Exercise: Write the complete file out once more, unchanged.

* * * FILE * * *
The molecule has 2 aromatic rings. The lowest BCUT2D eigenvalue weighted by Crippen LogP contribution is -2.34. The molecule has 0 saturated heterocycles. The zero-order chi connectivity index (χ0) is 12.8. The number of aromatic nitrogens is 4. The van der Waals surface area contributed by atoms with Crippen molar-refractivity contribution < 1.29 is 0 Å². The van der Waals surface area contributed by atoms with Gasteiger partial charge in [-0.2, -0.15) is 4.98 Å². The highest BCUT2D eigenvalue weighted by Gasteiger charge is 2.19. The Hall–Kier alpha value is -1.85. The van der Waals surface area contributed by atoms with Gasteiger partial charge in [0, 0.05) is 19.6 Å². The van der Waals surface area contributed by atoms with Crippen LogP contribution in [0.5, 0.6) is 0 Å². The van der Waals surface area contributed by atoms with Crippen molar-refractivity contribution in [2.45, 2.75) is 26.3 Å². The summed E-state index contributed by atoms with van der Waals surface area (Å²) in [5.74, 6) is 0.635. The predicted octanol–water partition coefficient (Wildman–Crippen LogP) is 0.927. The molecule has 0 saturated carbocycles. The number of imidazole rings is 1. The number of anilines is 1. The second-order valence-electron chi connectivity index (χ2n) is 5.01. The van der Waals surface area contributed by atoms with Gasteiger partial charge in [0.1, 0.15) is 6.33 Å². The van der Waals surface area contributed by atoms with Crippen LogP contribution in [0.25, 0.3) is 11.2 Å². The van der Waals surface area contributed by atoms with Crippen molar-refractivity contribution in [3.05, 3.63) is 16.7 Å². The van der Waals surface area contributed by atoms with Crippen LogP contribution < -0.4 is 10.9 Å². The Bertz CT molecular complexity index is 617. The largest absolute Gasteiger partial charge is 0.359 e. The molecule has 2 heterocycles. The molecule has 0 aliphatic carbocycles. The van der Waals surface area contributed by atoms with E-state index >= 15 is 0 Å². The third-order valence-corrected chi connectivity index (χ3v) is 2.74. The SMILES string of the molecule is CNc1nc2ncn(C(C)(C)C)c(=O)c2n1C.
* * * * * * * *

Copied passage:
The molecule has 2 aromatic rings. The lowest BCUT2D eigenvalue weighted by Crippen LogP contribution is -2.34. The molecule has 0 saturated heterocycles. The zero-order chi connectivity index (χ0) is 12.8. The number of aromatic nitrogens is 4. The van der Waals surface area contributed by atoms with Crippen molar-refractivity contribution < 1.29 is 0 Å². The van der Waals surface area contributed by atoms with Gasteiger partial charge in [-0.2, -0.15) is 4.98 Å². The highest BCUT2D eigenvalue weighted by Gasteiger charge is 2.19. The Hall–Kier alpha value is -1.85. The van der Waals surface area contributed by atoms with Gasteiger partial charge in [0, 0.05) is 19.6 Å². The van der Waals surface area contributed by atoms with Crippen LogP contribution in [0.5, 0.6) is 0 Å². The van der Waals surface area contributed by atoms with Crippen molar-refractivity contribution in [2.45, 2.75) is 26.3 Å². The summed E-state index contributed by atoms with van der Waals surface area (Å²) in [5.74, 6) is 0.635. The predicted octanol–water partition coefficient (Wildman–Crippen LogP) is 0.927. The molecule has 0 saturated carbocycles. The number of imidazole rings is 1. The number of anilines is 1. The second-order valence-electron chi connectivity index (χ2n) is 5.01. The van der Waals surface area contributed by atoms with Gasteiger partial charge in [0.1, 0.15) is 6.33 Å². The van der Waals surface area contributed by atoms with Crippen LogP contribution in [0.25, 0.3) is 11.2 Å². The van der Waals surface area contributed by atoms with Crippen molar-refractivity contribution in [3.05, 3.63) is 16.7 Å². The van der Waals surface area contributed by atoms with Crippen LogP contribution < -0.4 is 10.9 Å². The Bertz CT molecular complexity index is 617. The largest absolute Gasteiger partial charge is 0.359 e. The molecule has 2 heterocycles. The molecule has 0 aliphatic carbocycles. The van der Waals surface area contributed by atoms with E-state index >= 15 is 0 Å². The third-order valence-corrected chi connectivity index (χ3v) is 2.74. The SMILES string of the molecule is CNc1nc2ncn(C(C)(C)C)c(=O)c2n1C.